Some Introductory Glibberings and Meepings

     This blog project describes each of H. P. Lovecraft's stories (listed at right alphabetically/ chronologically) by offering opening and closing story fragments (Opening Statement, The Horrible Conclusion), detailed synopses and story "mythos" notes. For each story I also picked out some passages (Essential Saltes) which struck me as being either particularly Mythos-important, or were simply striking examples of Lovecraft's inimitable ability to convey "man's greatest fear" (these excerpts essentially amount to a collection of "quotable Lovecraft").

     Obviously this kind of content will eventually lead to spoilers, so I might not recommend this to be the first Lovecraft site to explore if one wanted to read the stories cold. However, after the initial impact of a story has been experienced, it's very rewarding to step back from the bleeding chunks of Lovecraft's dense prose to get a larger perspective on his work through synopses, highlighted excerpts and Mythos notes. If one is reading these stories in chronological (composition) order, it's also easier to appreciate Lovecraft's evolution as a writer and horror visionary.

     Each story entry also tries to tie together some of the overall mythology of Lovecraft's world (which, by the way, I consider to be ONE grand mythology, but with two major narratives). In fact, one of the initial goals of this project was to clearly outline the contours of Lovecraft's fictional mythos, drawing directly from his own texts (and not extrapolating from the work of his peers, fans or latter-day role-playing game book designers). However, I learned fairly early on in my research that the Lovecraft "mythos" was never designed with meticulous, Tolkien-like "world-building" intentions. HPL's cast of subterranean/aquatic/cosmic forces slowly evolved over decades, and his "other gods" would sometimes take on somewhat different appearances and characterizations from story to story, depending on whatever was needed, narrative-wise.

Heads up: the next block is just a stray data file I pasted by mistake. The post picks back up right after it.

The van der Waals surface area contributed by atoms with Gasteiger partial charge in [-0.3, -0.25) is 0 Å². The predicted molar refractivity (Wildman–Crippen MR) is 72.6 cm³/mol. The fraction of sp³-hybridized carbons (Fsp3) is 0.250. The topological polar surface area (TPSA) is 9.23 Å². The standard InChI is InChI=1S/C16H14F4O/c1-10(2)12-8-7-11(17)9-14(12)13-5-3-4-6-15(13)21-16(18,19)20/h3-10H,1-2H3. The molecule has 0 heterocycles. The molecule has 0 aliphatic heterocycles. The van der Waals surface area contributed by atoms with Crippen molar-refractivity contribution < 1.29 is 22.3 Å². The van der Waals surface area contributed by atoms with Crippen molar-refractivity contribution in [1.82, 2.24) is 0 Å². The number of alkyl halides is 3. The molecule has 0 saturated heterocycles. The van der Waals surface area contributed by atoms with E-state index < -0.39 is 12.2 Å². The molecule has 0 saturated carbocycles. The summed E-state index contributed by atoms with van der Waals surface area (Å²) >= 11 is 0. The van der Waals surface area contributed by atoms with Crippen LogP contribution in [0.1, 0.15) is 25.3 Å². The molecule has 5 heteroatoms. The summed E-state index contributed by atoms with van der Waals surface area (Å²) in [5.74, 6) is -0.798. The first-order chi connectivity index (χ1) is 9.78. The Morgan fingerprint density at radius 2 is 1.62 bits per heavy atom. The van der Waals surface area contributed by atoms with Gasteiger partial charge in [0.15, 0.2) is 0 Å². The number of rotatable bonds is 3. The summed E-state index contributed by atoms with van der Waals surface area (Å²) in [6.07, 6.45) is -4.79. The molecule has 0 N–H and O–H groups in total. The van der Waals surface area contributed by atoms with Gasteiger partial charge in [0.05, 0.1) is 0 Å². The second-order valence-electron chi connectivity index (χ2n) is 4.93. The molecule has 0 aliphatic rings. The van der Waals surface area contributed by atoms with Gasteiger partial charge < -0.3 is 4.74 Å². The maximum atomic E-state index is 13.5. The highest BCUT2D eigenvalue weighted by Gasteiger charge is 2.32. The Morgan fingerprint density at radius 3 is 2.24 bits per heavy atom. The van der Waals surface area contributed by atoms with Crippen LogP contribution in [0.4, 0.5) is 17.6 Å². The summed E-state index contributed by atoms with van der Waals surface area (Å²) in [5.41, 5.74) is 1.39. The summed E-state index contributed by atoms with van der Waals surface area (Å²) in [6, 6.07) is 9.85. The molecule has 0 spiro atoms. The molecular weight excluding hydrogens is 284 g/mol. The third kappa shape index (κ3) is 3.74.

His world was also often "cross-fertilized" with the fantasy inventions of his writer friends (among them, Clark Ashton Smith, Robert E. Howard, Frank Belknap Long, August Derleth, Robert Bloch, etc..). Oftentimes, HPL would use the titles of their shared "ephemera" as colorful garnish to create a sense of verisimilitude in his tales (Howard's Valusian serpent-men, Ashton Smith's Tsathoggua, Bloch's "De Vermis Mysteriis”, Searight's "Eltdown Shards", etc...). In the end, it's clear that HPL was not overly-concerned with the zoology behind his cosmic menagerie, and so the idea of putting together a "bullet-proof" mythos seemed less practical to me.

     However, by reading and summarizing each of HPL's stories in order of conception, I was able to appreciate how he created a "pseudo-mythos", tomb-by-tomb, degenerate-cousin-by degenerate-cousin, statuette-by-statuette, tentacle-by-tentacle, formless-Shoggoth-by formless-Shoggoth... And if one wanted to experience HPL's body of work as "documentary evidence", one could say that whenever a new aspect of the mythos contradicted a previous characterization, the previous description was due to a miscommunication or lack of understanding on the part of the narrator. Ultimately this led to a pretty satisfying reading experience for me.

Gustave Doré's "Rime of the Ancient Mariner" (1798) was a major inspiration to the young Lovecraft.

     It was very rewarding to pull out some of the "essential Saltes" of Lovecraft's writing. Due to the nature of pulp writing (and it's word-count restrictions), some stories originally ended up being somewhat less-than-easy to read when re-approached by the modern reader. When assembling these original synopses and story highlights, I tried to impart as much of an experience of "absorbing" Lovecraft without actually having to read every word. Of course, I highly recommend reading every word of every story, but if a reader gets bogged down in densely-packed prose (for example, in the twisted genealogical details of "Arthur Jermyn", or the geographical minutiae of "The Shunned House" or "The Horror At Red Hook"), than it might be more enjoyable to first read a synopsis and some highlights, at least until getting to "The Nameless City" or "The Call of Cthulhu" (after "Cthulhu" things get very readable indeed). Also, "The Dream Quest of Unknown Kadath" is sorely in need of chapter breaks, in my opinion...

     I wrote these chapters in chronological order, and the earliest stories (up to about "The Transition of Juan Romero") are described with meatier analysis and background content than afterwards. This analysis was starting to bog me down in too much "theorizing", so I streamlined the content to "notes" in the subsequent chapters. However, they still get fairly bulbous at times...

     Feel free to visit your favorite Lovecraft tales, or start from the beginning. I started my coverage with 1905's "The Beast in the Cave" and one can navigate this entire site in one book-like thread by clicking the "Follow'd by..." link at the bottom of each chapter.

     In any case, this ramble has gone on...long enough...Nyarlathotep... the crawling chaos... Y'AI 'NG'NGAH, YOG-SOTHOTH H'EE-L'GEB F'AI THRODOG UAAAH...

Lovecraft in Brooklyn, 1922.
(Donovan K. Loucks / Wikimedia)